• Cost savings - Given the high markups on alcohol, diners can often pay corkage fees and still save a significant sum of money by bringing their own bottles.
  • Increased selection - Those with large collections of wines, unusual preferences, or access to rare vintages are able to consume wines that cannot be found within a given restaurant's cellars.
  • Circumvention of legal restrictions - Depending upon the legal jurisdiction, some restaurants are unable to sell wines to their customers but are able to allow diners to provide their own.
  • Control over authenticity - Some diners may wish to partake in a bit of wine fraud and convince fellow diners that they are consuming a far more desirable vintage than they are. It's also possible that some diners may prefer to bring their own bottles to prevent establishments from performing wine fraud (inadvertently or not) on them.

Where else are analogous charges used?

When I examined the use of shadow work at gas stations, I was able to provide a number of examples of similar practices in the marketplace. Analogs to corkage fees appear far more rare.

This is likely due to the fact that corkage fees require an unusual twist on what would otherwise prove to be a straightforward business relationship. When patrons furnish their own wines, they act as both consumer of and competitor to a supplier. Such interactions are quite rare for many reasons, including legal liability for the vendor, signaling of cheapness by the consumer, and an increased movement toward standardization and mass production of offerings by vendors.

One practice similar to corkage fees is well-known to shooting enthusiasts. Pistol ranges typically provide discounts on range time to those who buy ammunition directly from their ranges instead of supplying their own. Although ranges typically describe this pricing strategy in terms of price concessions rather than as additional fees, the difference is one of semantics. Despite the fact that discounts tend to be an easier sell than surcharges, the two are mathematically equivalent.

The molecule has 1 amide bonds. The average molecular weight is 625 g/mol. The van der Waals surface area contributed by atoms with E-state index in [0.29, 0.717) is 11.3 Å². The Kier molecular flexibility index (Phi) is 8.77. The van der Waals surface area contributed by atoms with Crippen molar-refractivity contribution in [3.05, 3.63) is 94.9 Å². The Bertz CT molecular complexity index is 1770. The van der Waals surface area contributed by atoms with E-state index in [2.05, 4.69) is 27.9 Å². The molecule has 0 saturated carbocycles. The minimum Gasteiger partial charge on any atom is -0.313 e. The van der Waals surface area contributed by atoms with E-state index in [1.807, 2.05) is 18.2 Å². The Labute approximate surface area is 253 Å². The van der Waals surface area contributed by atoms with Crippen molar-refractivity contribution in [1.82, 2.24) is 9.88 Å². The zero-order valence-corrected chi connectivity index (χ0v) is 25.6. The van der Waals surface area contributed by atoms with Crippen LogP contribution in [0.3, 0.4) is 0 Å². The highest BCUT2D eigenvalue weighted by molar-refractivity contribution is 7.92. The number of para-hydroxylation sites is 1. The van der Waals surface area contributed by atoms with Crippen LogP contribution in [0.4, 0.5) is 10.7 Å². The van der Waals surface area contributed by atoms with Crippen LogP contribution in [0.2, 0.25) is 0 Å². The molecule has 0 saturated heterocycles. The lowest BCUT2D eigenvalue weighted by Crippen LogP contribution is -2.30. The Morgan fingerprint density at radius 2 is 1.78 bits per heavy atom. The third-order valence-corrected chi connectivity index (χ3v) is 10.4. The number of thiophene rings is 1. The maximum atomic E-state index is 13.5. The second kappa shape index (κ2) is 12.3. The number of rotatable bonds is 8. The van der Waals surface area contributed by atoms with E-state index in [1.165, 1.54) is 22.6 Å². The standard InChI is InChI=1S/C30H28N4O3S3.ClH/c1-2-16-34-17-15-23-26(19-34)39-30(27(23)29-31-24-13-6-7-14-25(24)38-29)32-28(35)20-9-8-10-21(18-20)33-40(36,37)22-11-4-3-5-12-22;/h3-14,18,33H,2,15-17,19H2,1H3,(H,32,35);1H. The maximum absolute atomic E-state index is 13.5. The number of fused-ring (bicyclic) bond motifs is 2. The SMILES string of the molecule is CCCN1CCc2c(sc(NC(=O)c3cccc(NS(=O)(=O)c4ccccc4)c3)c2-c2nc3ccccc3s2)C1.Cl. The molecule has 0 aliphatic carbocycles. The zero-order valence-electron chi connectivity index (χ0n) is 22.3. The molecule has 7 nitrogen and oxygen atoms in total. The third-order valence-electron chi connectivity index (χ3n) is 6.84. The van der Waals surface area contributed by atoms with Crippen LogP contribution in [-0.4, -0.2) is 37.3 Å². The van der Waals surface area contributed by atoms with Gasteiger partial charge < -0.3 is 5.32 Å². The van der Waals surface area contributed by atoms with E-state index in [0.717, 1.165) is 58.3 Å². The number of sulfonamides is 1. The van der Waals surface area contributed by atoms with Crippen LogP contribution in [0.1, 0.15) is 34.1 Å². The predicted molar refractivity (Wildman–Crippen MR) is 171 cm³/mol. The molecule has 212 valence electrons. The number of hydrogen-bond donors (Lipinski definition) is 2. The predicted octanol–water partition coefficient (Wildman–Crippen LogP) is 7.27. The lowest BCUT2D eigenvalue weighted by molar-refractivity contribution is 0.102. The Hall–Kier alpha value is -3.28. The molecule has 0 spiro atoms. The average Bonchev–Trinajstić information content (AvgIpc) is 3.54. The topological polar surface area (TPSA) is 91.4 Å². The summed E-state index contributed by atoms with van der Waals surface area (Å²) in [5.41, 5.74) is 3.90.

Another variation on the theme is occasionally offered by independent automobile and equipment repair shops. Some have historically allowed customers to provide their own replacement parts when purchasing a service offering. While the transaction typically doesn't result in surcharge, it is often associated with a reduction of attached warranties. In many ways, a reduction in value at a given price bears a striking resemblance to an increase in cost for the same level of service.

What are the rules for implementing something like a corkage fee?

With corkage fees rare outside of the restaurant world, it is essential to understand what types of offering characteristics support their use. Oddly few, if any, have ever taken the time to consider the matter.

A business should ensure the following prior to considering the addition of a surcharge like a corkage fee:

  • Low monitoring costs - The more conspicuous the display of non-vendor-supplied items, the less effort will be required to apply a fee for their use.
  • High margin, non-forcibly bundled items - Vendors would have little reason to risk alienating a customer over an item that imparts minimal financial return. Additionally, a customer-supplied replacement for a bundled item would incur no loss of income, as forcefully-bundled items have been paid for by customers already.